Ayurvedic skin cream Dermaved found to contain powerful prescription-only steroid


Alice Howarthhttps://dralice.blog/
Dr Alice Howarth is a research academic working in pharmacology and therapeutics at the University of Liverpool. She is vice president of the Merseyside Skeptics Society, has written for The Guardian, Breast Cancer Now and is co-host of the skeptical podcast Skeptics with a K. In August 2020 Alice took on the role of deputy editor for The Skeptic.

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A herbal remedy company has been ordered to recall its sensitive ‘natural’ Ayurvedic skin cream due to the presence of a potent steroid in the cream.

The product, supplied online by Dermaved, was found to contain clobetasol propionate (0.001%): a steroid that belongs to the most potent class of topical steroids. In the UK, clobetasol propionate is available by prescription only for conditions such as psoriasis and eczema in cases where other, milder steroids are not effective. Topical clobetasol propionate is not recommended for children under one year old or for anyone who might be pregnant, and should be used only cautiously and with medical supervision by children, teenagers, or people who are breastfeeding. In the UK, clobetasol propionate is marketed under the product name “Dermavate” – a name that a cynic might point out is not terribly far away from the name chosen for the Ayurvedic skin cream.

All topical steroid treatments come with the risk of side effects. Clobetasol propionate can cause skin irritation when first used, and with long term use can cause skin thinning and depigmentation. More serious (but uncommon) side effects of clobetasol propionate can include problems with the adrenal gland, which causes symptoms such as vomiting, muscle weakness, loss of appetite, weight loss, dizziness, or mood changes. With prolonged use in children, it is possible that clobetasol propionate can slow down normal growth, which is why close medical supervision is required when using this steroid in children and teenagers.

Despite Dermaved containing an incredibly potent steroid, a number of Google reviews cite the mistaken belief that this product is natural or herbal.

One reviewer, three months ago, said:

I have had really bad eczema for 13 years, I was given steroid cream by the western doctors which just peeled my skin off. I have used Ayurveda treatments and Dermaved cream for 10 months and my eczema has completely cleared up. I have given samples to other people who are amazed and one child calls it his unicorn cream. I recommend this cream as no other cream has helped, it was such a miracle to cure myself of eczema to relieve the suffering, and I highly recommend.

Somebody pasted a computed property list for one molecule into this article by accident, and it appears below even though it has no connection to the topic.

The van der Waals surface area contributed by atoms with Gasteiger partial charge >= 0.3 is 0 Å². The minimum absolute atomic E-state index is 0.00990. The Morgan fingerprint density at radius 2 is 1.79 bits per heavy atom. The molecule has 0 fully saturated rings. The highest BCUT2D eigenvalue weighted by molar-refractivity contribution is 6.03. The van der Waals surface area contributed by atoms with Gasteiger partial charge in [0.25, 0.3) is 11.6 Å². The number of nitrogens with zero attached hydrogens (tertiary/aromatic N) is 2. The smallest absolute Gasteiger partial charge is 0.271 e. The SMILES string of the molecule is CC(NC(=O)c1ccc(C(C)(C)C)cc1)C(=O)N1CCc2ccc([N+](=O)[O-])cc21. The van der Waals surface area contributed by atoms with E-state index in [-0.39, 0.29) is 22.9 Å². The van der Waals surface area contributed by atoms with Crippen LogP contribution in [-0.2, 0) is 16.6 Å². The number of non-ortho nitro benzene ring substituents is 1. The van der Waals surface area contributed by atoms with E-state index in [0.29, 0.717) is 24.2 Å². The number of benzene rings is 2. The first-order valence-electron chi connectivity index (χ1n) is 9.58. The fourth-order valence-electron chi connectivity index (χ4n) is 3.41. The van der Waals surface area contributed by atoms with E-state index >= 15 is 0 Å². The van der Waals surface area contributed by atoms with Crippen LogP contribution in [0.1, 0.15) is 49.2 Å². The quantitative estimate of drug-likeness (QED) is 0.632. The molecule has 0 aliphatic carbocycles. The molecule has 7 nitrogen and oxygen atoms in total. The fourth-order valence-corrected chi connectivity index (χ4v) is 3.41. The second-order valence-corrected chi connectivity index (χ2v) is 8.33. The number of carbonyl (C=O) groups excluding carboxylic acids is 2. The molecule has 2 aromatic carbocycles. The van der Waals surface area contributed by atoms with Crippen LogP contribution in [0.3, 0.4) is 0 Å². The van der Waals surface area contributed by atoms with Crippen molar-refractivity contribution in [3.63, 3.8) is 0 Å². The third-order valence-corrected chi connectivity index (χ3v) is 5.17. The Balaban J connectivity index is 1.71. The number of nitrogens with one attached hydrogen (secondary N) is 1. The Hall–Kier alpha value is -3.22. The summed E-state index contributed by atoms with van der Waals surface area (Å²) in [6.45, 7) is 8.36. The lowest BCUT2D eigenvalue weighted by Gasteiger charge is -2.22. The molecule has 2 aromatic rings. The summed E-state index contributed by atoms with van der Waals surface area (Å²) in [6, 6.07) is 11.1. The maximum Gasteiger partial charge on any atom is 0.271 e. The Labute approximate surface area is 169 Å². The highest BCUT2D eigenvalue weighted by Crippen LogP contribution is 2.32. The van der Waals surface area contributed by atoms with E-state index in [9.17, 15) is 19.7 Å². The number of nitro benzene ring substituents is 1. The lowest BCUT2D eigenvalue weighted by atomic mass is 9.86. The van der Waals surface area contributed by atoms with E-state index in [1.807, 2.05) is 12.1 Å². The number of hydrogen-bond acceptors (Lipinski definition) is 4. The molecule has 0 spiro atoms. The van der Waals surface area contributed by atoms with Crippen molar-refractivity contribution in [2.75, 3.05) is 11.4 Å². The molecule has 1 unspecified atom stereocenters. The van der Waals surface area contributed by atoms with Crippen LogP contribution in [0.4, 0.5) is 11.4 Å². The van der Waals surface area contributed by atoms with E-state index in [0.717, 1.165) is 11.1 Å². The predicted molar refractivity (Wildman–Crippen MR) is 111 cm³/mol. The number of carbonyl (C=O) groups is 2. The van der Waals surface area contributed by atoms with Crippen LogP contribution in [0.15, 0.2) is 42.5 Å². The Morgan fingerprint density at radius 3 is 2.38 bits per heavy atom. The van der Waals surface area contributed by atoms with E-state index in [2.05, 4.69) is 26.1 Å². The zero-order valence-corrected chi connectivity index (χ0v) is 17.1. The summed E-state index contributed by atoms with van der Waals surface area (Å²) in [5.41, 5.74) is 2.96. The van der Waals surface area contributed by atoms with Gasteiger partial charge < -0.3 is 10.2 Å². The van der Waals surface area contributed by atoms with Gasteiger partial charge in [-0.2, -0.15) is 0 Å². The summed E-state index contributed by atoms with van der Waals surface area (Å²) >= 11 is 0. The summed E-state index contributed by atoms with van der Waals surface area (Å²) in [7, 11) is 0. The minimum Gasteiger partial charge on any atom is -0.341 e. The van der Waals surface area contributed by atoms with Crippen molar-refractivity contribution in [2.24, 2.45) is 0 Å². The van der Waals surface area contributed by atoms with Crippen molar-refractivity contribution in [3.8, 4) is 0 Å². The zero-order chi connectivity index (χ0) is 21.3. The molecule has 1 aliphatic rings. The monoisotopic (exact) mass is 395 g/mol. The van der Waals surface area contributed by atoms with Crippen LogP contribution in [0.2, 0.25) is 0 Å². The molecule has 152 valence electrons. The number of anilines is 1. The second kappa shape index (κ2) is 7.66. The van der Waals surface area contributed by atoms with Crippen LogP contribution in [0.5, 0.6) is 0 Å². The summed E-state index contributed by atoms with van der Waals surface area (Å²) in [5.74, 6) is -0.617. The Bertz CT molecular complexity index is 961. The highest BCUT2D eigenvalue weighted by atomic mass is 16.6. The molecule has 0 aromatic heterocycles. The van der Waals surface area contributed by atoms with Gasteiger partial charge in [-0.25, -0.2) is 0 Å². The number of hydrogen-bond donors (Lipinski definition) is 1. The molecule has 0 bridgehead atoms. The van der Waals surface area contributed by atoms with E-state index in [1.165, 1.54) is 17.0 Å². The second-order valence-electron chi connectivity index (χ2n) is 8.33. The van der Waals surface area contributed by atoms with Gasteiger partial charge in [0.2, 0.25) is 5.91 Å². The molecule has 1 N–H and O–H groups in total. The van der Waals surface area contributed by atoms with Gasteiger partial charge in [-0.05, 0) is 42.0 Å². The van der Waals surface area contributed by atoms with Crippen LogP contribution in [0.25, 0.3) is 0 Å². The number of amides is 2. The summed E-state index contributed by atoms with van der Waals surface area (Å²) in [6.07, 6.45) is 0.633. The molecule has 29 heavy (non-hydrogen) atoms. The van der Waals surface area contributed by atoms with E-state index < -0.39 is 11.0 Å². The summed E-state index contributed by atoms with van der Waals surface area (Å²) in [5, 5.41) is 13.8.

While another, six months ago, said:

I was suffering with very itchy, sometimes dry eczema for about 3 years. No success with western medicines or creams and I was trying all sorts of steroids, hormonal etc products. After about 1,5 weeks using dermaved cream, my eczema patches were basically gone. First application already gave a big relief. I have also used it for spots on face and when I burnt my hand. It always fixes all skin problems! This cream should be given to all people with skin disorders, once your skin is calm, you mind is calm.

But perhaps more concerning is the number of reviewers who mention using this cream to treat their children, including babies less than one year old. Three months ago a reviewer wrote:

Was researching holistic remedies for my 7 month old daughter’s eczema and happily stumbled upon Dermaved in an Ayurvedic article […] I’ve noticed results in days! Super happy with this for my little one.

While another reviewer talked about using the cream on “my 4 year old daughter and 11 month old son from when they were newborns”, saying:

I was reluctant to use steroid cream as it seemed far too harsh on baby skin. I wanted natural ingredients with effective healing properties.

It is clear from the majority of these reviews that these reviewers had no idea that this product contained a pharmacologically active ingredient that could be risky for children under one year old.

What isn’t clear from the media reports on this product recall is how exactly Dermaved marketed their cream, or even who it is who sells it.

Dermaved Natural Ayurveda Skin Care

Currently, the Dermaved website shows a statement that reads: “Products are currently unavailable due to a manufacturing issue.” The website is not available at archive.org as it has been “excluded” from the service.

A screenshot of the Dermaved webpage as described in the main text